Tuesday, July 31, 2007

In Illinois, Obama Proved Pragmatic and Shrewd

A very flattering article about Sen. Obama in today's NYT that documents a very impressive record when he was a state legislator in Illinois:

By the time he left Springfield in 2004, he had built not only the connections necessary to win election to the United States Senate but a record not inconsistent with his lofty rhetoric of consensus building and bipartisanship.

“He came with a huge dose of practicality,” said Paul L. Williams, a lobbyist in Springfield and former state representative who is a supporter of Mr. Obama for the Democratic presidential nomination. Mr. Williams characterized Mr. Obama’s attitude as, “O.K., that makes sense and sounds great, as I’d like to go to the moon, but right now I’ve only got enough gas to go this far.”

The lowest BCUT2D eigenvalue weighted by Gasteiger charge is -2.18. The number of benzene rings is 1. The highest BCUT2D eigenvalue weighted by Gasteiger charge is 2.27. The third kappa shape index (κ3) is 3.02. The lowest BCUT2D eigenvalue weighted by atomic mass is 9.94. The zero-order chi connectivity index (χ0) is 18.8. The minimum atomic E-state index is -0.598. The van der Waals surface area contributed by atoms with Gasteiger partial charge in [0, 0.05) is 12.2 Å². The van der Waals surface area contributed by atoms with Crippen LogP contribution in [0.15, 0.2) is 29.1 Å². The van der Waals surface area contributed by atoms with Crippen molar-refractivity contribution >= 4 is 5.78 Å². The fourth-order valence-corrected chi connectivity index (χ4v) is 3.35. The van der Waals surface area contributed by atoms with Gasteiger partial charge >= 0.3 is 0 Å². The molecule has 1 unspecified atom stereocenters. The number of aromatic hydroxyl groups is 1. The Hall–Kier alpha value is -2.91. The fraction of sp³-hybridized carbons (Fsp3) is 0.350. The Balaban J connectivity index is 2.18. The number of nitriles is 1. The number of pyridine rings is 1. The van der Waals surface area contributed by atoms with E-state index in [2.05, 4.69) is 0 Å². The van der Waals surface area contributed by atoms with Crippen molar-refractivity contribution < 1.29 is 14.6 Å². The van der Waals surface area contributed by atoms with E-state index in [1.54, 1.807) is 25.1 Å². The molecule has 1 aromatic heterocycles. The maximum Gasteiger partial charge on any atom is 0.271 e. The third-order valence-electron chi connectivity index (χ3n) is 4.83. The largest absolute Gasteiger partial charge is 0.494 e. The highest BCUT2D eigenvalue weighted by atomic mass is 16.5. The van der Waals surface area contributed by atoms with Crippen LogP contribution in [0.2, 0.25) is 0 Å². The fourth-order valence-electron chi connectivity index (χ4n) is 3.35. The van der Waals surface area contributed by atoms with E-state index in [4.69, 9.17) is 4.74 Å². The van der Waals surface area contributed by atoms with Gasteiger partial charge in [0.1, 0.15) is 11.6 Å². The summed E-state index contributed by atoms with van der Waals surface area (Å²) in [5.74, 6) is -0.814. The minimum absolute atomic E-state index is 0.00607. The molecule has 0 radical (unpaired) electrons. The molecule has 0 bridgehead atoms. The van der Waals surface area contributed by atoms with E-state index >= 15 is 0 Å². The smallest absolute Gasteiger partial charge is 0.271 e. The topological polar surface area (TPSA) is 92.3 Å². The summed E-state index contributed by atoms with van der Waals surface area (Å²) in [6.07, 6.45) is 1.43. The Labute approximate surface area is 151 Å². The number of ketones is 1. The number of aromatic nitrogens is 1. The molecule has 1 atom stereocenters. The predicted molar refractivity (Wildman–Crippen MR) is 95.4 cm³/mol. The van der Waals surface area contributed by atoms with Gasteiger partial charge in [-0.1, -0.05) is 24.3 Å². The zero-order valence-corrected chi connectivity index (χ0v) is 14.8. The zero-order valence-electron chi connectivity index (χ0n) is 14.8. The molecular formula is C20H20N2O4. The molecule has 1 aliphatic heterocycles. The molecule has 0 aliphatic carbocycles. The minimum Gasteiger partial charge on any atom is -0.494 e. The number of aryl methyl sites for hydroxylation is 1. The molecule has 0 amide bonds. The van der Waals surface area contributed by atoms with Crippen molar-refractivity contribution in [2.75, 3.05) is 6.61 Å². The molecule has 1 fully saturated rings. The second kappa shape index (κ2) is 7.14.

With the assistance of Senator Jones, Mr. Obama helped deliver what is said to have been the first significant campaign finance reform law in Illinois in 25 years. He brought law enforcement groups around to back legislation requiring that homicide interrogations be taped and helped bring about passage of the state’s first racial-profiling law. He was a chief sponsor of a law enhancing tax credits for the working poor, played a central role in negotiations over welfare reform and successfully pushed for increasing child care subsidies.

“I learned that if you’re willing to listen to people, it’s possible to bridge a lot of the differences that dominate the national political debate,” Mr. Obama said in an interview on Friday. “I pretty quickly got to form relationships with Republicans, with individuals from rural parts of the state, and we had a lot in common.”

The Long Run

In Illinois, Obama Proved Pragmatic and Shrewd

Published: July 30, 2007

There was something improbable about the new guy from Chicago via Honolulu and Jakarta, Indonesia, the one with the Harvard law degree and the job teaching constitutional law, turning up in Springfield, Ill., in January 1997 among the housewives, ex-mayors and occasional soybean farmer serving in the State Senate.


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